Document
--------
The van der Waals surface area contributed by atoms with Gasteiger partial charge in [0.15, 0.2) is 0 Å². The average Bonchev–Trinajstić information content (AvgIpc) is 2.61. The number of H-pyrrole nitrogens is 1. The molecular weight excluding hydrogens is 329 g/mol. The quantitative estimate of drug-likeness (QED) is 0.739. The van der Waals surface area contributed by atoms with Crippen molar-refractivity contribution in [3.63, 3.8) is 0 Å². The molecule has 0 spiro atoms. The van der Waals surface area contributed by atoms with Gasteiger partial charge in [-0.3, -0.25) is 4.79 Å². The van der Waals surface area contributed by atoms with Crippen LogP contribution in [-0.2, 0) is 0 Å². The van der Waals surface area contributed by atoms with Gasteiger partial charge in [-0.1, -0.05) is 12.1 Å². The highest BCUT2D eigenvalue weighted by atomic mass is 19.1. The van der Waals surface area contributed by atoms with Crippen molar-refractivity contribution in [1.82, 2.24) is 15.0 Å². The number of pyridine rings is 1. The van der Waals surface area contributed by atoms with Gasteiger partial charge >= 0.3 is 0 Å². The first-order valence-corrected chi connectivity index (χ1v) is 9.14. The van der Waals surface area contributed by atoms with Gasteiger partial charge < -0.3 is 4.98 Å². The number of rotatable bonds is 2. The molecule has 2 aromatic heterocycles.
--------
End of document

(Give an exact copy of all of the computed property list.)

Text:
The van der Waals surface area contributed by atoms with Gasteiger partial charge in [0.15, 0.2) is 0 Å². The average Bonchev–Trinajstić information content (AvgIpc) is 2.61. The number of H-pyrrole nitrogens is 1. The molecular weight excluding hydrogens is 329 g/mol. The quantitative estimate of drug-likeness (QED) is 0.739. The van der Waals surface area contributed by atoms with Crippen molar-refractivity contribution in [3.63, 3.8) is 0 Å². The molecule has 0 spiro atoms. The van der Waals surface area contributed by atoms with Gasteiger partial charge in [-0.3, -0.25) is 4.79 Å². The van der Waals surface area contributed by atoms with Crippen LogP contribution in [-0.2, 0) is 0 Å². The van der Waals surface area contributed by atoms with Gasteiger partial charge in [-0.1, -0.05) is 12.1 Å². The highest BCUT2D eigenvalue weighted by atomic mass is 19.1. The van der Waals surface area contributed by atoms with Crippen molar-refractivity contribution in [1.82, 2.24) is 15.0 Å². The number of pyridine rings is 1. The van der Waals surface area contributed by atoms with Gasteiger partial charge >= 0.3 is 0 Å². The first-order valence-corrected chi connectivity index (χ1v) is 9.14. The van der Waals surface area contributed by atoms with Gasteiger partial charge < -0.3 is 4.98 Å². The number of rotatable bonds is 2. The molecule has 2 aromatic heterocycles.